Mandated bilingual education doesn't work. At least that's what the latest paper published by the Lexington Institute asserts. First, there aren't enough good bilingual education teachers. Consequently, schools are forced to settle for mediocrity in order to be compliant. Second, the material isn't of very high quality. Because of relatively less demand, there is little incentive for publishers to create superior teaching materials. It's too bad that kids are a political football.

Friday, September 5, 2008

Orthogonian Blues


This is big. Coming as it does on the tails of the GOP convention, it has a potency that is not easily dismissed by serious observers. In the clip that I've seen, Barack Obama definitely modulates his views and the atmosphere is tense. But if you've ever pledged an historic Black fraternity, you know that sometimes it's not about how well you perform under pressure but that you simply endure.

Last night John McCain confirmed his inability to perform the rhetorical and ceremonial duties of the Presidency. He was stiff. McCain's tendency to swivel his entire body to face the audience made me wonder if he has surgically fused cervical vertebrae. His arms are short and appear to have a range of motion limited to seventy degrees of abduction. Inexplicably, the podium was set barely above his knees. The Arizona senator, too, could have used a Greek colonnade for a backdrop rather than the digitized blue sky background with a flag waving askew. Even his smile seemed so rehearsed that it reminded me of Nixon.

The speech itself was not the angry or defiant one delivered by Sarah Palin during her acceptance of the Vice Presidential nomination. But I am still quite confused and surprised that McCain uttered "We were elected to change Washington, and we let Washington change us." That line served no other purpose than to propel Palin and to undermine the Republican candidate for president's claim to maverick status .

Wednesday, July 30, 2008

Friday, July 25, 2008


"Only when a nation means something to itself can it mean something to others."
-Richard M. Nixon

Thursday, July 24, 2008

You know, I think he's right


From today's Baltimore Examiner:

Obviously, there are so many factors that have been applied, incrementally, over a long time, to bring us to a place where an African-American can be elected president. But I cannot help believing that the ubiquity and esteem of the black man in sport has played a significant part in this transformation that enables a black man to run for president.

Deford continues:

Look, maybe Barack Obama would be the Democratic nominee if there had never been a Frank Robinson and a Michael Jordan and a Tony Dungy and a Derek Jeter. But I really don't think so.

I think it's reasonable to argue that black cultural hegemony has influenced the emergence of Barack Obama.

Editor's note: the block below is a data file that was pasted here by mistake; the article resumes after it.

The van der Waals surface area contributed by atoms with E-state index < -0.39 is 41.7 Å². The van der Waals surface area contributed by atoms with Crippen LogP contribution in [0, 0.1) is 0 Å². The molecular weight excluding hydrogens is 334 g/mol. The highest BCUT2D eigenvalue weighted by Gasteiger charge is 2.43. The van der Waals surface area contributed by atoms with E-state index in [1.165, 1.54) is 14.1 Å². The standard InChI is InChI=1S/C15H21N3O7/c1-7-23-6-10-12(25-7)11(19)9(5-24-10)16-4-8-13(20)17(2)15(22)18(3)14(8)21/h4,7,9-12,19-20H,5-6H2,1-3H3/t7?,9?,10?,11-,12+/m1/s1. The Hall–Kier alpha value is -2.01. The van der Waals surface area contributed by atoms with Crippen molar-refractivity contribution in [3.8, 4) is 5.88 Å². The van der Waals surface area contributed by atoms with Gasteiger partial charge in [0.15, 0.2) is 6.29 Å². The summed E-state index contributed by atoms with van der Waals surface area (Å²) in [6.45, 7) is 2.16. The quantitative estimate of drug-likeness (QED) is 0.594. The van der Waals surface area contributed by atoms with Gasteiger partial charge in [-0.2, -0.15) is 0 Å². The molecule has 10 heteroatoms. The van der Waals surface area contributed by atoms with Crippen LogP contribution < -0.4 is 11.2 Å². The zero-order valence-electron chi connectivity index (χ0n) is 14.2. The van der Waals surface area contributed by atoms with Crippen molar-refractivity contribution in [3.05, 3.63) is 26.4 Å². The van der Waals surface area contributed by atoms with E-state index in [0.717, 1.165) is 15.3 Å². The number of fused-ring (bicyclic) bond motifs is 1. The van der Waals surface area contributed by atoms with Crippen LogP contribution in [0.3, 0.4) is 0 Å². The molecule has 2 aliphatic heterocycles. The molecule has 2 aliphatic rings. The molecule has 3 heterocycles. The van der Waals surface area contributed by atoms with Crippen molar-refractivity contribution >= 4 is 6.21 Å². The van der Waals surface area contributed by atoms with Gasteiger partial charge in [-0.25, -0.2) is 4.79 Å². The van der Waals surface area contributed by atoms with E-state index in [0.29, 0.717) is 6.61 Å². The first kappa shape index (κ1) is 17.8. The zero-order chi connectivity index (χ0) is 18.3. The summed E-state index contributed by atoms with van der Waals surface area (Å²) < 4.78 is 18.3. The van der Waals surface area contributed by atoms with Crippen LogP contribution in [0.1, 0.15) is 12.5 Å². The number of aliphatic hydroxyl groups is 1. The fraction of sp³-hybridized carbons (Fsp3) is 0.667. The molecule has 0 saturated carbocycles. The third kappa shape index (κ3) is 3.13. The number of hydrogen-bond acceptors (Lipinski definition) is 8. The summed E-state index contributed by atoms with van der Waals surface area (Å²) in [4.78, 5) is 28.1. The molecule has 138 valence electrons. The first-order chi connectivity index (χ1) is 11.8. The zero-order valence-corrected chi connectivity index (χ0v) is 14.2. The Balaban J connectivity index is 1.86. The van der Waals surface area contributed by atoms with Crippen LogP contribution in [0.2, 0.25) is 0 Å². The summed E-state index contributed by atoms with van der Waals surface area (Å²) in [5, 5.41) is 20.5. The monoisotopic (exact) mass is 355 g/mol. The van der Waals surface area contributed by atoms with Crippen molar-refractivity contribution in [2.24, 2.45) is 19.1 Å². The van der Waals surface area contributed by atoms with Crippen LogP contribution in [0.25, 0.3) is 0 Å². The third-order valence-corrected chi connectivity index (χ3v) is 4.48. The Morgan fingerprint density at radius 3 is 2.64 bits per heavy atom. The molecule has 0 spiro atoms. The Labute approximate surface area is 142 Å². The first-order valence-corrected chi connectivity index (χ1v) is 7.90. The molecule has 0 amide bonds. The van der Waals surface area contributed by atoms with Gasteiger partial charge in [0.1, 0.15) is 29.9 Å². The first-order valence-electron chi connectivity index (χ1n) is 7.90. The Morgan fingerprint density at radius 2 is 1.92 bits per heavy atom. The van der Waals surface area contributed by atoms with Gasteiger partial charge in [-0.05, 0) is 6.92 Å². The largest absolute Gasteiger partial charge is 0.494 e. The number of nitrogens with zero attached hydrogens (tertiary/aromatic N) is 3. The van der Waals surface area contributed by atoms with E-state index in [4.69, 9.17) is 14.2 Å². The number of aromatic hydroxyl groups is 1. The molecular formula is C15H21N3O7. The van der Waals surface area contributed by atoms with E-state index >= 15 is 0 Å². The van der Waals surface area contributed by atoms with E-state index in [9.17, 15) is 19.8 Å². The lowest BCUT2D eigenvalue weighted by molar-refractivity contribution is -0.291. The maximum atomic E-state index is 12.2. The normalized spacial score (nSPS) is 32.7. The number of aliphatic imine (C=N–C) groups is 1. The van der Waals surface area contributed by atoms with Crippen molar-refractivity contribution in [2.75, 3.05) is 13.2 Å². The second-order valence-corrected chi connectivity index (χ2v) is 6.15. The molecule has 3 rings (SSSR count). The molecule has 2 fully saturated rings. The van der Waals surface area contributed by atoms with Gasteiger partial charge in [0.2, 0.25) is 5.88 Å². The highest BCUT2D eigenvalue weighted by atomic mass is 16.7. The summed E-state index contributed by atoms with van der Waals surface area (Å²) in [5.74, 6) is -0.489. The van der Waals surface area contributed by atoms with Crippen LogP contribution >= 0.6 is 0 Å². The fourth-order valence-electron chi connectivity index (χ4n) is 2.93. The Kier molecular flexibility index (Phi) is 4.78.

Tuesday, July 22, 2008

All the world's a stage



And all the men and women merely players.
-William Shakespeare

"Policy," wrote Metternich, the Austrian minister who steered his country through 39 years of crisis by a tour de force perhaps never excelled, " is like a play in many acts which unfolds inevitably once the curtain is raised. To declare then that the play will not go on is an absurdity. The play will go on either by means of the actors or by means of the spectators who mount the stage....The crucial problem [of statesmanship], therefore, resides in the decision of whether to assemble the audience, whether the curtain is to be raised and above all in the intrinsic merit of the play. "
-Henry A. Kissinger



While striding across the world stage as a true life incarnation of Fortinbras, Barack Obama was helped tremendously by Nuri al-Maliki. The Iraqi prime minister seized the diplomatic initiative to endorse the Democratic candidate for president. It was yet another deflection to American nationalist aspirations.

With calls for more aggressive intervention in Afghanistan, greater demand for Pakistani subservience, and an enthusiastic and mutually reciprocated embrace by the military apparatus, Senator Obama proved his sangfroid. This posture completely undermined his opponent's charge that a Prsident Obama would concede defeat to Islamic fundamentalism or fail to adequately defend the national interest.

If, as I've previously advocated for, Chuck Hagel is tapped as Obama's running mate, then John McCain will effectively be deprived of oxygen. Unlike his Republican colleague, the senator from Nebraska absorbed the correct lessons of Vietnam and recognizes the tragedy that ensues when a great power ceases to be directed by tangible interests with realizable gains and instead obsesses over projecting an image of strength. Hagel's presence on this trip signals that at the very least he will be the next Secretary of Defense if Obama occupies the White House.

Despite its declining political and economic strength, the United States remains quite significant and potent. Modern history has shown that even the most strident revolutionary states of Russia, China, and Vietnam ultimately obliged an international order under the cachet of America. The Middle East, including Iran, should prove no different.

Show Me The Money



Tomorrow at noon the the Tax Policy Center, a joint venture of the Urban Institute and Brookings Institution, will be hosting a forum discussing the tax implications of the current presidential candidates. It should be worth your time.

Thursday, July 17, 2008

Got a Problem With That?